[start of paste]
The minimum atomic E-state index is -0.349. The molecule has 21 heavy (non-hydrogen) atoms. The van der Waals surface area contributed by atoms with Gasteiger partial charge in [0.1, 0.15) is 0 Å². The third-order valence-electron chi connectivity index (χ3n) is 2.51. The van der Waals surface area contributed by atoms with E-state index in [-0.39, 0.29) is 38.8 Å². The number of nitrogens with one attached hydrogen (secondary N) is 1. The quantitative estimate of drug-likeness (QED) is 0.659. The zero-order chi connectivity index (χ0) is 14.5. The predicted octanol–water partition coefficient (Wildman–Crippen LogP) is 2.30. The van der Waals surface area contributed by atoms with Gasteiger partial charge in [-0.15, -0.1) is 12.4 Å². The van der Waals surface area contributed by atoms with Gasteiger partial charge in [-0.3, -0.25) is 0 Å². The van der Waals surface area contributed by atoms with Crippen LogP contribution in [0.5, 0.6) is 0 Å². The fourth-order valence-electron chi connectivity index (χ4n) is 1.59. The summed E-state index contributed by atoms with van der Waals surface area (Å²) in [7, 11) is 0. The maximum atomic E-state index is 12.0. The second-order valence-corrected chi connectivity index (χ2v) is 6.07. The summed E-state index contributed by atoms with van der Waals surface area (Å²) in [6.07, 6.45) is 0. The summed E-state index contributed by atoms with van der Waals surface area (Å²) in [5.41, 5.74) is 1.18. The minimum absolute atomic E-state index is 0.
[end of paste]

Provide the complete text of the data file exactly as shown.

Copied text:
The minimum atomic E-state index is -0.349. The molecule has 21 heavy (non-hydrogen) atoms. The van der Waals surface area contributed by atoms with Gasteiger partial charge in [0.1, 0.15) is 0 Å². The third-order valence-electron chi connectivity index (χ3n) is 2.51. The van der Waals surface area contributed by atoms with E-state index in [-0.39, 0.29) is 38.8 Å². The number of nitrogens with one attached hydrogen (secondary N) is 1. The quantitative estimate of drug-likeness (QED) is 0.659. The zero-order chi connectivity index (χ0) is 14.5. The predicted octanol–water partition coefficient (Wildman–Crippen LogP) is 2.30. The van der Waals surface area contributed by atoms with Gasteiger partial charge in [-0.15, -0.1) is 12.4 Å². The van der Waals surface area contributed by atoms with Gasteiger partial charge in [-0.3, -0.25) is 0 Å². The van der Waals surface area contributed by atoms with Crippen LogP contribution in [0.5, 0.6) is 0 Å². The fourth-order valence-electron chi connectivity index (χ4n) is 1.59. The summed E-state index contributed by atoms with van der Waals surface area (Å²) in [7, 11) is 0. The maximum atomic E-state index is 12.0. The second-order valence-corrected chi connectivity index (χ2v) is 6.07. The summed E-state index contributed by atoms with van der Waals surface area (Å²) in [6.07, 6.45) is 0. The summed E-state index contributed by atoms with van der Waals surface area (Å²) in [5.41, 5.74) is 1.18. The minimum absolute atomic E-state index is 0.